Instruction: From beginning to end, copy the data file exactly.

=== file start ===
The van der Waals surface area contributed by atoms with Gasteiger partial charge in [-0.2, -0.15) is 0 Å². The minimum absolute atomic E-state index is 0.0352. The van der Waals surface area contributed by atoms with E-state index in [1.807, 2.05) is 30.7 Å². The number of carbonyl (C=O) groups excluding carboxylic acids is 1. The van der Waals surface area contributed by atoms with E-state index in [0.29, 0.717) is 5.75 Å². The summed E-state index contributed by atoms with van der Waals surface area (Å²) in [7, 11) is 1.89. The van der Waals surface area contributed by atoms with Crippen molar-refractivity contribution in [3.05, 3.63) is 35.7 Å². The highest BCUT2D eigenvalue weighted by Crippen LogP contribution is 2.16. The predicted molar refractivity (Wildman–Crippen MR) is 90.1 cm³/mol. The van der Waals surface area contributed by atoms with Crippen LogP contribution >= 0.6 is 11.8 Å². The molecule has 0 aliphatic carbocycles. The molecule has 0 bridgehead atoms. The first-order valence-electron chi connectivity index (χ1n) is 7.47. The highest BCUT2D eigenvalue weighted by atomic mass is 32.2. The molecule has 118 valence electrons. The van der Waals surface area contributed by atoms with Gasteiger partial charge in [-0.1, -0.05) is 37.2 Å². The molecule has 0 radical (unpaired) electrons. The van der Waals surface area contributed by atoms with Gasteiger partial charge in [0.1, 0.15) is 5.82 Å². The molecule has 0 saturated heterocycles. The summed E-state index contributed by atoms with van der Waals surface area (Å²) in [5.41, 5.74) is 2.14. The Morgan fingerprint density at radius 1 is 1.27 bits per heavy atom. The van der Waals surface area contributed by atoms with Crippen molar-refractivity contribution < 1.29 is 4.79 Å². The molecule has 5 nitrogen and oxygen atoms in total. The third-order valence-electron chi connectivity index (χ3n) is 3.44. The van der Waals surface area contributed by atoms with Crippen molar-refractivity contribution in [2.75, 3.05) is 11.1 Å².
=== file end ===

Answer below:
The van der Waals surface area contributed by atoms with Gasteiger partial charge in [-0.2, -0.15) is 0 Å². The minimum absolute atomic E-state index is 0.0352. The van der Waals surface area contributed by atoms with E-state index in [1.807, 2.05) is 30.7 Å². The number of carbonyl (C=O) groups excluding carboxylic acids is 1. The van der Waals surface area contributed by atoms with E-state index in [0.29, 0.717) is 5.75 Å². The summed E-state index contributed by atoms with van der Waals surface area (Å²) in [7, 11) is 1.89. The van der Waals surface area contributed by atoms with Crippen molar-refractivity contribution in [3.05, 3.63) is 35.7 Å². The highest BCUT2D eigenvalue weighted by Crippen LogP contribution is 2.16. The predicted molar refractivity (Wildman–Crippen MR) is 90.1 cm³/mol. The van der Waals surface area contributed by atoms with Crippen LogP contribution >= 0.6 is 11.8 Å². The molecule has 0 aliphatic carbocycles. The molecule has 0 bridgehead atoms. The first-order valence-electron chi connectivity index (χ1n) is 7.47. The highest BCUT2D eigenvalue weighted by atomic mass is 32.2. The molecule has 118 valence electrons. The van der Waals surface area contributed by atoms with Gasteiger partial charge in [-0.1, -0.05) is 37.2 Å². The molecule has 0 radical (unpaired) electrons. The van der Waals surface area contributed by atoms with Gasteiger partial charge in [0.1, 0.15) is 5.82 Å². The molecule has 0 saturated heterocycles. The summed E-state index contributed by atoms with van der Waals surface area (Å²) in [5.41, 5.74) is 2.14. The Morgan fingerprint density at radius 1 is 1.27 bits per heavy atom. The van der Waals surface area contributed by atoms with Crippen molar-refractivity contribution < 1.29 is 4.79 Å². The molecule has 5 nitrogen and oxygen atoms in total. The third-order valence-electron chi connectivity index (χ3n) is 3.44. The van der Waals surface area contributed by atoms with Crippen molar-refractivity contribution in [2.75, 3.05) is 11.1 Å².